Mark was rummaging through the drawers tucked underneath his desk, old receipts several allen keys and a collection of dried out pens with company logos emblazoned on them sat on top of a pile of indistinguishable fragments of old food. Eventually he found what he was looking for, pulling from the back of the drawer two teabags joined together at a tearable seam. He separated the teabags and looked up at Brian who was grey in the face, his eyes sunken into his skull making them look darker than usual. His hair hadn’t been brushed in recent memory and was flicking out at the sides, his long fringe also curling upwards towards the ceiling.
“A nice cup of tea should help rejuvenate you some, I suspect. Then we can get to the nitty-gritty.” Mark said, a false smile stretching right across his face.
Brian grunted a little, lifting his head to acknowledge his friend before letting it sink back down into his chest.
Mark rolled his chair backwards and grabbed the kettle from the small table in the back corner of the room, giving it a little shake to check there was enough water in it before switching it on. A few cups were laying loose on the table and he dropped the teabags into two cups. He rolled himself back to his desk.
“Perhaps we could start on the nitty whilst the kettle boils, and discuss the gritty bit later, whilst we wait for it to cool?” Mark suggested, leaning his elbows into the desk and clasping his fingers together.
Brian looked up at his friend. As he opened his mouth Mark could see how dry his lips were, pale and cracked out the outside, a stark contrast to the deep red of his tongue and the inside of his lips.
“The police are looking for me, they think I’ve murdered a man I met on holiday.” His voice was getting louder and louder with each word, fighting with the noise of the boiling kettle. Mark raised his finger signalling for a moment to interject.
“One minute.” He shouted over the steaming and bubbling kettle.
They both paused and waited for the kettle to finish boiling. It rattled around on its stand, the lid flicked up and down on its hinge and steam wafted into the air, creating beads of condensation on the wooden panelling of the wall. Eventually the kettle clicked and Mark hopped to his feet, sloshing water into the cups and plopping two lumps of sugar from the sugar bowl into his cup.
“Sugar?” he asked Brian as he stirred his own teabag.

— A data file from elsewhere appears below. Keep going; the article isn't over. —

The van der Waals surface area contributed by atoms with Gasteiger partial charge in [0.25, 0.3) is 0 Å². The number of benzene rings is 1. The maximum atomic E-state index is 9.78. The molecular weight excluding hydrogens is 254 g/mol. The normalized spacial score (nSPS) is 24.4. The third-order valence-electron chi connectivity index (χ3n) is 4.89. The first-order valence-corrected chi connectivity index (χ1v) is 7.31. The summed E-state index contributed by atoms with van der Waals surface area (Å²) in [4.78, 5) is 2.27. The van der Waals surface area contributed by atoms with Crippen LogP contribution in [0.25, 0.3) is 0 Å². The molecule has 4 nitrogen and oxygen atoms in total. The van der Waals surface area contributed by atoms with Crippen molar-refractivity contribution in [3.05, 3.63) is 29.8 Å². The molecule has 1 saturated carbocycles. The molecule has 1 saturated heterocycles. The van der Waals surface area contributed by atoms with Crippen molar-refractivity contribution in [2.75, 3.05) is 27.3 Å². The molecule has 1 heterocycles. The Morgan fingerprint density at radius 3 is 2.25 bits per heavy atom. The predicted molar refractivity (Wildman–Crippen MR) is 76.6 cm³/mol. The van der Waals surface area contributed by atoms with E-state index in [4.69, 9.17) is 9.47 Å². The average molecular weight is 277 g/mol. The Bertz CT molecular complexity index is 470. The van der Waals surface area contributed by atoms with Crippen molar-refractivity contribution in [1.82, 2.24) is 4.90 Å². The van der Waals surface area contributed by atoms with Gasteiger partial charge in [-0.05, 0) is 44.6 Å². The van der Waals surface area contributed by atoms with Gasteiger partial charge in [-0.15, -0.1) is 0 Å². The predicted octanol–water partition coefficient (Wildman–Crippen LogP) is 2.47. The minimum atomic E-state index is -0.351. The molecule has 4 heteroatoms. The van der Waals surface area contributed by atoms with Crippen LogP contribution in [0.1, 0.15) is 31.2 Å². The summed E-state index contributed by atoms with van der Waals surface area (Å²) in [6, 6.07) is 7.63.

“No thank you.” Brian muttered as Mark dropped two lumps of sugar into his cup as well before giving it a good stir and splashing milk into both cups. He dropped the teabags into the waste paper bin and they toppled from the piles of rubbish straight to the floor. Mark placed the cups down on the desk and sat himself back down, crossing his leg over his knee, leaning right back in his chair and letting his fingertips touch one another in front of his face.
“So, a murder you say?” his eyebrow raising slightly.
“The police are outside my house right now. Or they were about an hour ago at least.”
“And how do you know that they suspect you of this murder?”
“Well. I was there at the time. I mean, not really, just more in spirit than anything I suppose.”
“Well, I dreamt it. And then I read the news at my desk the very next day and there he is, a man found on top of a Moroccan pyramid stark bollock naked except from that teacup balanced upside down on his youknowwhat.”
“Ah, I recall seeing that article yesterday, yes.”
Mark stood up and started to pace up and down behind his desk slowly, taking two steps, then pivoting after running out of space immediately. He wagged his index finger in front of his face.
“But how could they suspect you if you merely dreamt it?”
“Well, it’s really quite bizarre. But I don’t seem to be able to find my driving license.”
“Or my passport.”
“Or my tenancy agreement, any of my utility bills, or my letter confirming my subscription to Nuts Magazine.”
Mark stopped pacing and tilted his head.
“For the sports banter, you understand.”
Mark pursed his lips and gave an understanding and reassuring nod.
“Hold on a minute!” Mark exclaimed, his index finger now pointing right in the air, “I knew something was amiss.”
He rummaged through the paperwork on his desk and picked up The Times from the previous day, flicking through the pages quickly before slapping the paper down onto his desk, grabbing the magnifying glass and holding it between him and the newspaper, moving it closer to the paper, then further away, then closer again.
“Brian.” Mark said, slapping his finger down onto the image of a pyramid, “I think I can see your water bill.”